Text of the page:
“Pipeline to Pluto” is a slight story, focusing on Hill’s attempts to get from Earth to Pluto via a system of cargos shuttles. A bruiser, all that Leinster lets the reader know about him is that he has an urgent need to stowaway in the “pipeline” and he has bought another stowaway’s rights to a place. The majority of the action looks at Hill’s attempts to convince Crowder and Moore, who run the smuggling ring, to get him off Earth that evening.

Hill’s pleading and threats to the men are punctuated with exposition in which Leinster explains how the pipeline works. A series of cargo ships, one launched each day from Pluto and one launched from Earth, forming a long line carrying supplies to Pluto and ores mined on Pluto back to the home planet. Leinster not only describes the vessels and how they launch, but eventually describes the impact of being on board the vessels to humans.

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A (Black) Gat in the Hand: Thomas Walsh

Monday, June 11th, 2018 | Posted by Bob Byrne

Gat_WalshDiamonds“You’re the second guy I’ve met within hours who seems to think a gat in the hand means a world by the tail.” – Phillip Marlowe in Raymond Chandlers’ The Big Sleep

(Gat — Prohibition Era term for a gun. Shortened version of Gatling Gun)

Eighteen years after writing his first story, Thomas Walsh’s 1951 debut novel, Nightmare in Manhattan, won an Edgar Award. Twenty-seven years later in 1978, he picked up another Edgar for the short story “Chance After Chance.” That is impressive! Walsh wrote a half-dozen stories for Black Mask in the thirties and his “Best Man” was included by Joseph Shaw in his prestigious Hard-Boiled Omnibus.

“Double Check” appeared in the July, 1933 issue of Black Mask, which also included stories by Raoul Whitfield (Jo Gar), Erle Stanley Gardner (Ken Corning), Frederick Nebel (Tough Dick Donahue) and Carroll John Daly (Race Williams). How’s that for less than a quarter?!

It’s a buddy cop story – except the two men aren’t buddies. Flaherty is well-dressed, small and the smart detective. Mike Martin is big, rough, not the quickest thinker and looks rumpled. It’s brains and brawn.

A banker named Conrad Devine is being threatened, presumably with death, if he doesn’t pay out.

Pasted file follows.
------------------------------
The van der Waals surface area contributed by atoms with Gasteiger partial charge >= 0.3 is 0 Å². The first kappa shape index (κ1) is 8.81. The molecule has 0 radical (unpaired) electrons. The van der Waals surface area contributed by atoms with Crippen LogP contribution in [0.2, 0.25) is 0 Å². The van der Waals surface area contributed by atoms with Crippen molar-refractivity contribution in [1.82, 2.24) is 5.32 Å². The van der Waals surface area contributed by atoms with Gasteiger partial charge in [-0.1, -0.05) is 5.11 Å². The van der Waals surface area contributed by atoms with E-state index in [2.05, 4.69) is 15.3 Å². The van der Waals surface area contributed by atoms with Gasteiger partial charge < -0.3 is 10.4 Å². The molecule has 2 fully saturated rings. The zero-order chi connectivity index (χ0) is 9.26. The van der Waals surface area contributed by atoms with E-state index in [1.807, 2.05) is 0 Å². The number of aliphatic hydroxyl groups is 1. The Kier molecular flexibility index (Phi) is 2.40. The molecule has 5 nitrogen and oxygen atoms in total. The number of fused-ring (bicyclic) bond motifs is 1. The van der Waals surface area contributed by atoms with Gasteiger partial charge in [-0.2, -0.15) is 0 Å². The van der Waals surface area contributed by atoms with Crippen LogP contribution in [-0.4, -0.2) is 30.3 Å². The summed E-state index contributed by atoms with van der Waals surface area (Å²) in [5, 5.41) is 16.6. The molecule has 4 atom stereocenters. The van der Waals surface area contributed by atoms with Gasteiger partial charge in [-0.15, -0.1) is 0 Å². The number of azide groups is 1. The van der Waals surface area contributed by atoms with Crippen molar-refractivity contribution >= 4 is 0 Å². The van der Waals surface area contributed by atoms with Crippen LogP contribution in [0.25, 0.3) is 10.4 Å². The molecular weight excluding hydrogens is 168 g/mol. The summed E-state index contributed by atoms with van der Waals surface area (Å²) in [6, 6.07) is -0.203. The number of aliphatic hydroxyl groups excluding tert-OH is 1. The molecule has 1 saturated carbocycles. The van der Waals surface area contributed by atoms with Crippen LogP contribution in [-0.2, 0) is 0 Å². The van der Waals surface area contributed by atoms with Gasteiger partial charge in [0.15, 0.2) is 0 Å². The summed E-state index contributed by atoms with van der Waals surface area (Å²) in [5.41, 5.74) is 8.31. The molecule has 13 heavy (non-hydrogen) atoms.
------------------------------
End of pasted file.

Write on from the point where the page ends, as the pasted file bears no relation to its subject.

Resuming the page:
Flaherty constantly pokes at Martin, annoying the bigger man. More than once, Martin’s exasperation with his temporary partner is expressed as “I’m gonna lay you like a rug.”
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With a (Black) Gat: Frederick Nebel’s Donahue

Monday, June 4th, 2018 | Posted by Bob Byrne

BlackMask_August1931(Gat — Prohibition Era term for a gun. Shortened version of Gatling Gun)

Carroll John Daly’s action-packed adventures of Race Williams sold more copies of Black Mask than any other author’s stories. But editor Joe ‘Cap’ Shaw, who was willing to hold his nose and put Williams on the cover, considered the far more literate Dashiell Hammett to be the magazine’s cornerstone.

In January of 1930, the final installment of The Maltese Falcon appeared in Black Mask. A Continental Op story followed in February, then the next three months saw the stories that would become The Glass Key. But at the peak of his pulp abilities, Hammett left the genre. He was interested in the easy money of Hollywood and the better paying ‘slick’ magazines. He bid adieu to Black Mask in November of 1930.

Shaw had lost his best writer. The irreplaceable Hammett had to be replaced. He turned to Frederick Nebel, whose MacBride and Kennedy stories had appeared over a dozen times. That November issue of Black Mask included the thirty-sixth and final Continental Op story, “Death and Company.” It also featured “Rough Justice,” the first tale of Donahue of the Inter-State agency.

After the phenomenal success of The Maltese Falcon, Shaw had urged Hammett to write more stories featuring Sam Spade. Dash wasn’t interested and not only refused, but he shortly thereafter left the magazine forever. Though, he did write three more Spade stories in 1932 for the slicks. Shaw tagged the reliable Nebel to provide Black Mask readers with a tough private eye to replace the immensely popular Continental Op. The writer most certainly did that.

In “Rough Justice,” the Irish New York City PI, a former cop bounced from the force for being too honest, finds himself in sweltering St. Louis. In August of 1931 Donahue would return to the Arch City in “Spare the Rod.” In between, Nebel wrote a three-story serial of connected adventures that appeared in consecutive issues.

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Birthday Reviews: Nictzin Dyalhis’s “Heart of Atlantan”

Monday, June 4th, 2018 | Posted by Steven H Silver

Cover by Ray Quigley

Cover by Ray Quigley

Nictzin Dyalhis was born on June 4, 1873 and died on May 8, 1942.

Dyalhis’s writing career began with the story “Who Keep the Desert Law” in 1922 and saw the publication of fewer than 20 stories over the next 18 years. His first story in Weird Tales, “When the Green Star Waned,” may have been the first use of the word “blaster” for a ray gun. Although L. Sprague de Camp has stated that Nictzin Dyalhis was his birthname and appears on his draft card, people have suggested that he changed the spelling of his last name from Dallas. Dyalhis also appears to have changed the date of his birth as suited him. One of the few members of the science fiction community to have actually met him was Willis Conover, Jr.